Jose de las Heras via (by josenet from
Fri Feb 1 16:33:56 EST 2008

"Yvonne Couch" <yvonne.couch from> wrote in message 
news:mailman.441.1201825059.2451.methods from
>I have another (relatively stupid) question.  This is definitely not my
> education but my own brain not being able to understand the problem.  I've
> just started using the MTT assay to look at the toxicity of two different
> compounds.  I get how the assay works, mitochondrial reduction of the salt
> to formazan which forms purple crystals, more crystals = more 
> mitochondrial
> activity.  But I apparently need to run a standard curve with increasing
> cell numbers in each well.  I'm not really sure why.  I've run it and I 
> get
> more purple as my cell number increases but surely this is just because
> there are MORE cells and therefore the very nice line graph I have doesn't
> really tell me anything except that more cells make more crystals?  The
> proliferation rate of the cells, no matter what their number, should
> essentially be the same?
> My next query is that after running my standard curve I'm supposed to pick 
> a
> cell number and use that in all the assays.  I have picked 10k cells per
> well since it was nicely in the middle of my graph but on different days 
> it
> has not given the same reading when untreated (0.3 absorbance one day 0.6
> the next) so if I treat the cells with a compound how am I supposed to 
> know
> if it's doing anything to their rate of proliferation?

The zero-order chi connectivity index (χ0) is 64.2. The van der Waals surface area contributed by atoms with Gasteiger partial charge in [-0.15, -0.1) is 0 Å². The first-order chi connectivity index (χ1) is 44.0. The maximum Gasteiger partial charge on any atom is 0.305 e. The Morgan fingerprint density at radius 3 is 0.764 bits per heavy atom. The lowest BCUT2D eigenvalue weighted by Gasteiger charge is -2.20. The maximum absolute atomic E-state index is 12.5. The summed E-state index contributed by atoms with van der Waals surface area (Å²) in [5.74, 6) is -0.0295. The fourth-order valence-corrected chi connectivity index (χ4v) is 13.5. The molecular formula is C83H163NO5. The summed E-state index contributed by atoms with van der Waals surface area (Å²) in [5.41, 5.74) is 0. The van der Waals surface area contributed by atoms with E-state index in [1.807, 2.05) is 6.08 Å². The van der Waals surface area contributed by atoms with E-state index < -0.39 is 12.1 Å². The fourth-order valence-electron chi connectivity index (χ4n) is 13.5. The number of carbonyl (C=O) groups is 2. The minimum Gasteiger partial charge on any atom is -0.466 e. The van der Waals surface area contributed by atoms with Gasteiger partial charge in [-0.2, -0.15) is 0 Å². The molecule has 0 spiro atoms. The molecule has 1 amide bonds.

> These seem like fairly obvious questions but I am genuinely confused!
> Cheers
> Y.

Well, I've never done one of these tests, but I have reasonable experience 
quantitating signals (southern, RT, microarrays, etc).
The reason to try various amounts of cells is to find a range in which you 
are confident you can detect differences in... in this case mitochondrial 
activity. Any system such as this has a useful range. Below a particular 
threshold, the signal is too low. Above a certain threshold the system is 
saturated and you don't get a stronger signal when the activity is higher.
If you plate different amounts of cells (known) and plot the signal you 
measure vs. the number of cells, the useful range is found where the 
relationship is linear. After a certain point, the graph will level... if 
you use a number of cells in the linear part of teh graph, you can then 
quantify the difference in mitochondrial activity.

Does this make sense to you?

(by the way, not a stupid question at all...)

This is related to a petty hate of mine... when you see on a paper a Western 
blot, for instance, and the show you the pattern corrresponfing to whatever 
antibody, and below some other antibody (such as tubulin, or whatever) as a 
"loading control" to show that all lanes contain similar amounts of 
protein... and many are saturated! Well, if you saturate, sure, they will 
all look the same! Watch out for it, it's *very* common. Usually it doesn't 
destroy the point the paper makes as they have other evidence, but still...


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